Christopher Luxon, captured here thinking about a pantoum. Image: Tina Tiller
Christopher Luxon, captured here thinking about a pantoum. Image: Tina Tiller

BooksDecember 9, 2021

Christopher Luxon, poet

Christopher Luxon, captured here thinking about a pantoum. Image: Tina Tiller
Christopher Luxon, captured here thinking about a pantoum. Image: Tina Tiller

Behold, the New Zealand politician-poet pantheon has a brand new bard. Everybody gather round.

Much has been made of Christopher Luxon as heir to Sir John Key. But he might be better understood as an amalgam of Key and the National leader who immediately followed him, Sir Bill English. There’s the faith-informed social conservatism, but I don’t mean that. There’s the embrace of the social investment approach, but I don’t mean that, either. I mean the poetry.

English launched his leadership by reading poetry. He studied literature; his aptitude for words was so great they named a language after him. And as prime minister he contributed to the verse canon the beguiling contemporary masterpiece ‘There’s A Hill Out There’

English was not, of course, the first politician to dip his toe in the lyrical waters. Thomas Bracken, the best known New Zealand poet of the 19th century and writer of the words to the national anthem, was member of parliament for Dunedin Central for a term. David Cunliffe wrote in tribute to Harvard: “For one short year or two / I suckled you / with potent milk / of truth and learning.” Colin Craig wrote a number of poems. (Colin, if you’re reading, I beg you on behalf of the country to keep going; to dedicate literally all of your waking hours to writing poetry.)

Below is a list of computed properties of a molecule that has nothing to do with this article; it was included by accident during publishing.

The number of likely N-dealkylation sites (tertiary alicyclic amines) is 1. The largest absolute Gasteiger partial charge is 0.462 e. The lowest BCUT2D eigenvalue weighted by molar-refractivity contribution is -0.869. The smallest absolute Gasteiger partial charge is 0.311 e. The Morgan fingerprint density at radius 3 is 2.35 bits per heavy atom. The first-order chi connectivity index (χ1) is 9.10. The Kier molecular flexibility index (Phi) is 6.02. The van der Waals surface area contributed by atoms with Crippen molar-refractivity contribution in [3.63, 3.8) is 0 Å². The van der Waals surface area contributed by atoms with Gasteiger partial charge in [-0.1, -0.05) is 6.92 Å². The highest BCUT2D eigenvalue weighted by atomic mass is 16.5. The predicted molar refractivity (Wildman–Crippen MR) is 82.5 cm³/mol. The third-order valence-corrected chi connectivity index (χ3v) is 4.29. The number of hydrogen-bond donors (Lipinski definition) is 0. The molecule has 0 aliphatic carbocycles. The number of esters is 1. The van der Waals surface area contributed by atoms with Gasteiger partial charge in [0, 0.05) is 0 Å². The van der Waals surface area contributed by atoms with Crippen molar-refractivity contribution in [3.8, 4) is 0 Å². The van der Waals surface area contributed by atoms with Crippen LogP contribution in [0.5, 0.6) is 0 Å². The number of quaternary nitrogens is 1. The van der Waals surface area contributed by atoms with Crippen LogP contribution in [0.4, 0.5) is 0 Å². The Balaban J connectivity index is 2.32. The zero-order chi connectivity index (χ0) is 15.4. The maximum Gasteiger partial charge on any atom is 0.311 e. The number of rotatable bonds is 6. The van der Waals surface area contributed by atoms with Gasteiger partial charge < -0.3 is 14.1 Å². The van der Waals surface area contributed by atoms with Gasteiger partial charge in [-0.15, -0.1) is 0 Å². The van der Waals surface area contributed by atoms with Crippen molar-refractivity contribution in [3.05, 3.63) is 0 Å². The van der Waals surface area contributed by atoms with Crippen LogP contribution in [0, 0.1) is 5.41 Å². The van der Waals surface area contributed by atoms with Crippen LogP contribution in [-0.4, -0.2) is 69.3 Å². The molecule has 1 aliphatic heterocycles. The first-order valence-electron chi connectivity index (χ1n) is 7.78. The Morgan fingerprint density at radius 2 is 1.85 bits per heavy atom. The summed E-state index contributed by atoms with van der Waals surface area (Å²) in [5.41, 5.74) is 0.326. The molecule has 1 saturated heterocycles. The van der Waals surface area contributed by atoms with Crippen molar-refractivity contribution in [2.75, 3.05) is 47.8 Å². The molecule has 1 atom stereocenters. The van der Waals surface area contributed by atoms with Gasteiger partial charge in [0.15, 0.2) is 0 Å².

While others have been obsessing on the supposed pugilism of question time, however, the poetry lovers of Aotearoa have noticed the fragments Luxon has been sprinkling about like breadcrumbs to hungry birds: bathos, metaphor, alliteration. Here, pieced together painstakingly like an ancient fresco, a poem by Christopher Luxon.


To float

I want to be able to float

To bring the tide back in

I come with no baggage

I don’t care 

about the past


Yesterday was yesterday

I think

Today is the future


Put the backpack of grievance 


It is time to turn the page


We will be out there in the world 

happening to our future

rather than letting the future 

happen to us.

To turn a page you 


have to turn a page


Another little review 

inside ourselves

Let’s turn the page

Judith is very satisfied.

A note on composition: the above is drawn entirely and verbatim from statements by Christopher Luxon since he became National leader but also yes there are a couple of lines by Todd Muller and Simon Bridges – strong team, etc.


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Mad Chapman, Editor
Aotearoa continues to adapt to a new reality and The Spinoff is right there, sorting fact from fiction to bring you the latest updates and biggest stories. Help us continue this coverage, and so much more, by supporting The Spinoff Members.Madeleine Chapman, EditorJoin Members

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